A novel numerical model (the Imperial College Ocean Model, ICOM) is used to simulate tidal circulation in shallow epicontinental seas connected to large, open oceans. ICOM is validated using the present-day North Sea and applied to predict tidal range in the late Pennsylvanian Midcontinent Seaway (LPMS) of North America. The model simulates the effect of the principal tidal constituents (astronomical tides) as well as the tide propagating from the adjacent open ocean (co-oscillating tide).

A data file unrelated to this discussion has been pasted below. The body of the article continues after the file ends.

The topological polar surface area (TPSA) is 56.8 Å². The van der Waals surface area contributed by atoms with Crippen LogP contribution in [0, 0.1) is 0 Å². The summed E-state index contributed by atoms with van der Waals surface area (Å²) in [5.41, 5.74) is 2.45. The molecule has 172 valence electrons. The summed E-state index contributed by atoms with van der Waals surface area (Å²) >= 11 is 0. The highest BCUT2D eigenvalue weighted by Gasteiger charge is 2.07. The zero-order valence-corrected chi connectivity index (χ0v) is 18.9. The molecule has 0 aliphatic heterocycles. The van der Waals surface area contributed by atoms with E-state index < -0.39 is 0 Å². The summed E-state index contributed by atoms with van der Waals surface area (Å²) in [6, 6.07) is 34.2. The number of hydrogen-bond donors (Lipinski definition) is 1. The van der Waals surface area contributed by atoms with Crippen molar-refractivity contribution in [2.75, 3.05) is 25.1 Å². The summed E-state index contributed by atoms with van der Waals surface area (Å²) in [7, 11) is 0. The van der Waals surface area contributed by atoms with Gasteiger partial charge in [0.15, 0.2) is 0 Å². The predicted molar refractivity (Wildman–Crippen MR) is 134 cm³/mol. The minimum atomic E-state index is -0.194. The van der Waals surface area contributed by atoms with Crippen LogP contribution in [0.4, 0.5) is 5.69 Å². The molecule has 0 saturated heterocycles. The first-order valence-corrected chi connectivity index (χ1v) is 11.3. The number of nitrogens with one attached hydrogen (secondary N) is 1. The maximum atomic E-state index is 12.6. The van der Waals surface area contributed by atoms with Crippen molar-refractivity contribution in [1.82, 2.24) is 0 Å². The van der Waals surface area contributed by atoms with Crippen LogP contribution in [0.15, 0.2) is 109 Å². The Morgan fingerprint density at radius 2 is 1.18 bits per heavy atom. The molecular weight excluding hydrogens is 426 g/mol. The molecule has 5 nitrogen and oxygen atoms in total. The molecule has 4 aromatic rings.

Two "base-case" Pennsylvanian paleogeographies were tested: (1) a maximum sea-level highstand and (2) the early stages of a transgression. Sensitivity tests determined the importance of paleo-water depth and coastline uncertainty on the prediction of tidal range. During the highstand, tidal ranges in the craton interior (Midcontinent Shelf, Illinois and Appalachian basins) are consistently predicted as microtidal (< 2 m tidal range). Such low tidal ranges would have inhibited water-body mixing in the LPMS, promoting stratification. This, combined with the influx of oxygen-poor water from the Permian Basin to the west and high organic input from tropical rivers, may have contributed to the deposition of "core" black shales in LPMS cyclothems. Conversely, a mesotidal to macrotidal diurnal (once-daily tide) regime is predicted for the early transgression in a large-scale embayment in eastern Kansas due to resonant amplification of diurnal tidal constituents. Pennsylvanian strata here have been ascribed to a mesotidal to macrotidal setting and include cyclic rhythmites that suggest a strongly diurnal system, as predicted by ICOM.

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